Micro animal husbandry brings self-sufficiency to poor communities in Jordan
“With his reassurance, I accepted the goats willingly and was excited about the idea of raising them,” says Dina.
Dina’s family was chosen from amongst hundreds of other poor families to benefit from this UNDP-supported joint food and nutritional Security programme, which addresses the challenges of food availability, access, and nutrition in different areas in Jordan, including Southern Shuneh.
The joint programme brings the together a wide array of institutions including the ministries of Planning and International Cooperation; Agriculture; Education; Industry and Trade; and Health, alongside the Department of Statistics and the National Centre for Agricultural Research. UNICEF, UNIDO, and WFP also support of the implementation of the project in designated local communities.
- The Joint UN Program on Food and Nutrition Security in Jordan towards poverty alleviation provides credible, coherent assistance to the government based on a Comprehensive Framework for Action on food security. The joint programme is implemented at the national and local levels. It included 4 outcomes namely: national food security response is enhanced and coordinated; small-holder farmer sustainable food production is increased; nutrition interventions and safety nets strengthened and made more accessible; and sustainable livelihoods and food security of the poor are enhanced/improved. This programme started in 2012 until 2013
- The UN agencies participating in the programme are: UNDP, UNICEF, WFP, and UNIDO.
- The implementing partners are: Ministry of Planning, Ministry of Agriculture, Ministry of Education, Ministry of Industry and Trade, Ministry of Health, Department of Statistics, Coordination Commission for Social Solidarity, National Centre for Agricultural Research and Extension.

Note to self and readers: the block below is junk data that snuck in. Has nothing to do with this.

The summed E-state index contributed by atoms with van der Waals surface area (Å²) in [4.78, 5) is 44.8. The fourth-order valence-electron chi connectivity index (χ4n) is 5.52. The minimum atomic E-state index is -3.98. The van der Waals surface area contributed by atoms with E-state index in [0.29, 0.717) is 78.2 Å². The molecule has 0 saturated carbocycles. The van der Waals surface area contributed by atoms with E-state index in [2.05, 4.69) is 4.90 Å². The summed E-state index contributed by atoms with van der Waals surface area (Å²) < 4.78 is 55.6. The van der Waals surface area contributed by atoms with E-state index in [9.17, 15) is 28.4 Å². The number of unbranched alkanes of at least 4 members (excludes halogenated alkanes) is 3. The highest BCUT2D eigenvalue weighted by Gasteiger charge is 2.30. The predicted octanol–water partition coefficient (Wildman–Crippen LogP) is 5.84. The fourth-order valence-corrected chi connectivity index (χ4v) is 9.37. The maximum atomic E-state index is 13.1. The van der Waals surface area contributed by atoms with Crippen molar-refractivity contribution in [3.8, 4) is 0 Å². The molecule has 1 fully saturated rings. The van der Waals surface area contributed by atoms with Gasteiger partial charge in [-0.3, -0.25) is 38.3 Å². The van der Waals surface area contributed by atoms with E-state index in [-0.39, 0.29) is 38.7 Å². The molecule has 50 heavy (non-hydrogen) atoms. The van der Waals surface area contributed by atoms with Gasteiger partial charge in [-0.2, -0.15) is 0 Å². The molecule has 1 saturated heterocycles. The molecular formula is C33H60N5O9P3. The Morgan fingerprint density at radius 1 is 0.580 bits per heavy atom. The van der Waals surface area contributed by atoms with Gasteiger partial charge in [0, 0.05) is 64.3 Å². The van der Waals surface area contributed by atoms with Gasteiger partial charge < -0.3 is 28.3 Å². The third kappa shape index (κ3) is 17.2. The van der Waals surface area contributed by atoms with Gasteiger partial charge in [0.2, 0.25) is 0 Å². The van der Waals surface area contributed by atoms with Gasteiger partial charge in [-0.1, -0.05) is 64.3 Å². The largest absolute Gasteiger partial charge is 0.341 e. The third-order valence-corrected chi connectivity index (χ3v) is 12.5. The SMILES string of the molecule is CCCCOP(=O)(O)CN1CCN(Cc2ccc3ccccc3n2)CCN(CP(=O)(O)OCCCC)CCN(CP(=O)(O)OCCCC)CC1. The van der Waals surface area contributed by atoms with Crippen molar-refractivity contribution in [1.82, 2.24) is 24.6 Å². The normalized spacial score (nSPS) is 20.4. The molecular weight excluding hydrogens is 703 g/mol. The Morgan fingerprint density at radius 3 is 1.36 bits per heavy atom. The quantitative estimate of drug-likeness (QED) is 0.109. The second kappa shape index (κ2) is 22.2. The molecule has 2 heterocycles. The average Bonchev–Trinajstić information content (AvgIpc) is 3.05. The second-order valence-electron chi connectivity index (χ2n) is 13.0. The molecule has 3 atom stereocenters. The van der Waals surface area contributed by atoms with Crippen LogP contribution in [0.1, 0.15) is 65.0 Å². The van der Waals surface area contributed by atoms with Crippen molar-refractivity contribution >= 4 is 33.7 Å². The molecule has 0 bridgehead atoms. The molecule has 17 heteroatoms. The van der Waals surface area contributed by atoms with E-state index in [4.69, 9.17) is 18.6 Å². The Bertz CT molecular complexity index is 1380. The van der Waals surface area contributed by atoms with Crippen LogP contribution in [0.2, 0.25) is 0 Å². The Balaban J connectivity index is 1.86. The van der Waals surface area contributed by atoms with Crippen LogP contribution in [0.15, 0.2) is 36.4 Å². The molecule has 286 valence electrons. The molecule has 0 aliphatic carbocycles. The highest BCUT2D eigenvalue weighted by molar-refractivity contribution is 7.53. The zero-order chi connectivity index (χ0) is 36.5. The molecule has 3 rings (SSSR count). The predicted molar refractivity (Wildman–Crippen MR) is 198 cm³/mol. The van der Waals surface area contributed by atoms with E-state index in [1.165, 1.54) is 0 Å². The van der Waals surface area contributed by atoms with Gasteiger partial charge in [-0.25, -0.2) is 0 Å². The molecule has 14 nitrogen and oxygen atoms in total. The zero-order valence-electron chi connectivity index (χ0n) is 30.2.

“We followed a set of specific criteria in determining eligible families,” explains Khalill Odwan, the local government official who visited Dina and the focal point of the programme in Southern Shuneh.
Eligibility was based on whether the family had a provider; whether the head of the household was widowed or divorced; the number of family members; and whether the family was caring for members with disabilities.
“Most importantly, the family had to be willingness to accept the goats and commit to take good care of them,” continues Odwan. Dina, along with the heads of other families that were chosen, received training from a local veterinarian. “I did not have an idea of how to milk a goat” Dina says, “but after I the training, I knew everything I needed to take good care of the goats.”
The veterinarian had examined the goats and made sure they were healthy and pregnant, prior to handing them over to the families. He continues to pay regular visits to the families and monitor their provision of care closely.
In addition, the programme built a small barn for the goats on the residential plot of each recipient family. Creatively, Dina recycled an old rusted door, leftover panels of wood and other scraps material to construct a fence and create an extension to the barn in order to give the goats more space to wander around.
Dina was happy to announce that her three goats are pregnant again after having given birth to four kids.
She and her family are now self-sufficient in dairy products and is thinking of starting her own dairy business with her seven goats, in the near future.
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